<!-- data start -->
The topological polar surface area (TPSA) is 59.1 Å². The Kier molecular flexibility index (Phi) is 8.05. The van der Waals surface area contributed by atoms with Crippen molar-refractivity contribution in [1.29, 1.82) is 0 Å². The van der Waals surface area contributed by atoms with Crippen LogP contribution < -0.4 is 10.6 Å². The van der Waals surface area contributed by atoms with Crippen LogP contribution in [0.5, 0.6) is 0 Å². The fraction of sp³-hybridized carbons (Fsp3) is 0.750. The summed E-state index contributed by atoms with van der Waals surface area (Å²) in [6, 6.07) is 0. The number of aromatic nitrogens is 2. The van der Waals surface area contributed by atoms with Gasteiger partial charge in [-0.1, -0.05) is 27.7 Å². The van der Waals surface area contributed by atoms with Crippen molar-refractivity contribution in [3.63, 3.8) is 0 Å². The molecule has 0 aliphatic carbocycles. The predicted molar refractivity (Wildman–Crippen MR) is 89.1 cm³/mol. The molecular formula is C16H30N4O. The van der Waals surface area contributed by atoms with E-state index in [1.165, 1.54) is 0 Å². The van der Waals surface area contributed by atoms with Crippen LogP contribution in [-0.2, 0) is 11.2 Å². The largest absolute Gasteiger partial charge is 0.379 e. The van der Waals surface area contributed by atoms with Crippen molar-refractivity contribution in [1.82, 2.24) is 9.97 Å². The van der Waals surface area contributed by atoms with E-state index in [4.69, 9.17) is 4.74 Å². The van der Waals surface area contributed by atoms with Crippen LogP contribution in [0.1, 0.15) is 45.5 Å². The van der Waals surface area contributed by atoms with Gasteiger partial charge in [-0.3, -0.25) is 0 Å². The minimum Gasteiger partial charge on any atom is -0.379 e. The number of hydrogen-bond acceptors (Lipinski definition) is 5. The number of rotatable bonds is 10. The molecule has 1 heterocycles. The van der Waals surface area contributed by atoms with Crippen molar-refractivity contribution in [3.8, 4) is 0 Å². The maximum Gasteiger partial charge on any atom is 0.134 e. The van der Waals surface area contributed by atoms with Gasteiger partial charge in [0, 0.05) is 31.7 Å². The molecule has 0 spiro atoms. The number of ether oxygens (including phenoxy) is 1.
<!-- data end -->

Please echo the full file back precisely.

The topological polar surface area (TPSA) is 59.1 Å². The Kier molecular flexibility index (Phi) is 8.05. The van der Waals surface area contributed by atoms with Crippen molar-refractivity contribution in [1.29, 1.82) is 0 Å². The van der Waals surface area contributed by atoms with Crippen LogP contribution < -0.4 is 10.6 Å². The van der Waals surface area contributed by atoms with Crippen LogP contribution in [0.5, 0.6) is 0 Å². The fraction of sp³-hybridized carbons (Fsp3) is 0.750. The summed E-state index contributed by atoms with van der Waals surface area (Å²) in [6, 6.07) is 0. The number of aromatic nitrogens is 2. The van der Waals surface area contributed by atoms with Gasteiger partial charge in [-0.1, -0.05) is 27.7 Å². The van der Waals surface area contributed by atoms with Crippen molar-refractivity contribution in [3.63, 3.8) is 0 Å². The molecule has 0 aliphatic carbocycles. The predicted molar refractivity (Wildman–Crippen MR) is 89.1 cm³/mol. The molecular formula is C16H30N4O. The van der Waals surface area contributed by atoms with E-state index in [1.165, 1.54) is 0 Å². The van der Waals surface area contributed by atoms with Crippen LogP contribution in [-0.2, 0) is 11.2 Å². The largest absolute Gasteiger partial charge is 0.379 e. The van der Waals surface area contributed by atoms with Crippen molar-refractivity contribution in [1.82, 2.24) is 9.97 Å². The van der Waals surface area contributed by atoms with E-state index in [4.69, 9.17) is 4.74 Å². The van der Waals surface area contributed by atoms with Crippen LogP contribution in [0.1, 0.15) is 45.5 Å². The van der Waals surface area contributed by atoms with Gasteiger partial charge in [-0.3, -0.25) is 0 Å². The minimum Gasteiger partial charge on any atom is -0.379 e. The number of hydrogen-bond acceptors (Lipinski definition) is 5. The number of rotatable bonds is 10. The molecule has 1 heterocycles. The van der Waals surface area contributed by atoms with Crippen molar-refractivity contribution in [3.8, 4) is 0 Å². The maximum Gasteiger partial charge on any atom is 0.134 e. The van der Waals surface area contributed by atoms with Gasteiger partial charge in [0, 0.05) is 31.7 Å². The molecule has 0 spiro atoms. The number of ether oxygens (including phenoxy) is 1.